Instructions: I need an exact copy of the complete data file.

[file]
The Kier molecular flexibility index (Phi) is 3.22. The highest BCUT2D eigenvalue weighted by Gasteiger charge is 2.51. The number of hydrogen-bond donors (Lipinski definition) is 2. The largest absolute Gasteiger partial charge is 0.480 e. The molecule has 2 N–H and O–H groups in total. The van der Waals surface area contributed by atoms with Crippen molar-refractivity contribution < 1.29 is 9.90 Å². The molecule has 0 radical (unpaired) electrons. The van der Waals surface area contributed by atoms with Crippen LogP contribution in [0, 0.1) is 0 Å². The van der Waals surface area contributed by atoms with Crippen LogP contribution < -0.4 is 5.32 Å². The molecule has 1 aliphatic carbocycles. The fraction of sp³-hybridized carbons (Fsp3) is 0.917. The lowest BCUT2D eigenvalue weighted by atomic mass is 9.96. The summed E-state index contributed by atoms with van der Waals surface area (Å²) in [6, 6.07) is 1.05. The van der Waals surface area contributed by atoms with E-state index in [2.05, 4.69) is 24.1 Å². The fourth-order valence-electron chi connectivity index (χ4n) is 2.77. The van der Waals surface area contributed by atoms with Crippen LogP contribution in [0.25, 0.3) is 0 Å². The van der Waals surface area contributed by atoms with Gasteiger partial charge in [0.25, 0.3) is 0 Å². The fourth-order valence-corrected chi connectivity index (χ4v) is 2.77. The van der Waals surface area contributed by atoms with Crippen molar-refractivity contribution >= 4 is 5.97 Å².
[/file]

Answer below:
The Kier molecular flexibility index (Phi) is 3.22. The highest BCUT2D eigenvalue weighted by Gasteiger charge is 2.51. The number of hydrogen-bond donors (Lipinski definition) is 2. The largest absolute Gasteiger partial charge is 0.480 e. The molecule has 2 N–H and O–H groups in total. The van der Waals surface area contributed by atoms with Crippen molar-refractivity contribution < 1.29 is 9.90 Å². The molecule has 0 radical (unpaired) electrons. The van der Waals surface area contributed by atoms with Crippen LogP contribution in [0, 0.1) is 0 Å². The van der Waals surface area contributed by atoms with Crippen LogP contribution < -0.4 is 5.32 Å². The molecule has 1 aliphatic carbocycles. The fraction of sp³-hybridized carbons (Fsp3) is 0.917. The lowest BCUT2D eigenvalue weighted by atomic mass is 9.96. The summed E-state index contributed by atoms with van der Waals surface area (Å²) in [6, 6.07) is 1.05. The van der Waals surface area contributed by atoms with E-state index in [2.05, 4.69) is 24.1 Å². The fourth-order valence-electron chi connectivity index (χ4n) is 2.77. The van der Waals surface area contributed by atoms with Crippen LogP contribution in [0.25, 0.3) is 0 Å². The van der Waals surface area contributed by atoms with Gasteiger partial charge in [0.25, 0.3) is 0 Å². The fourth-order valence-corrected chi connectivity index (χ4v) is 2.77. The van der Waals surface area contributed by atoms with Crippen molar-refractivity contribution >= 4 is 5.97 Å².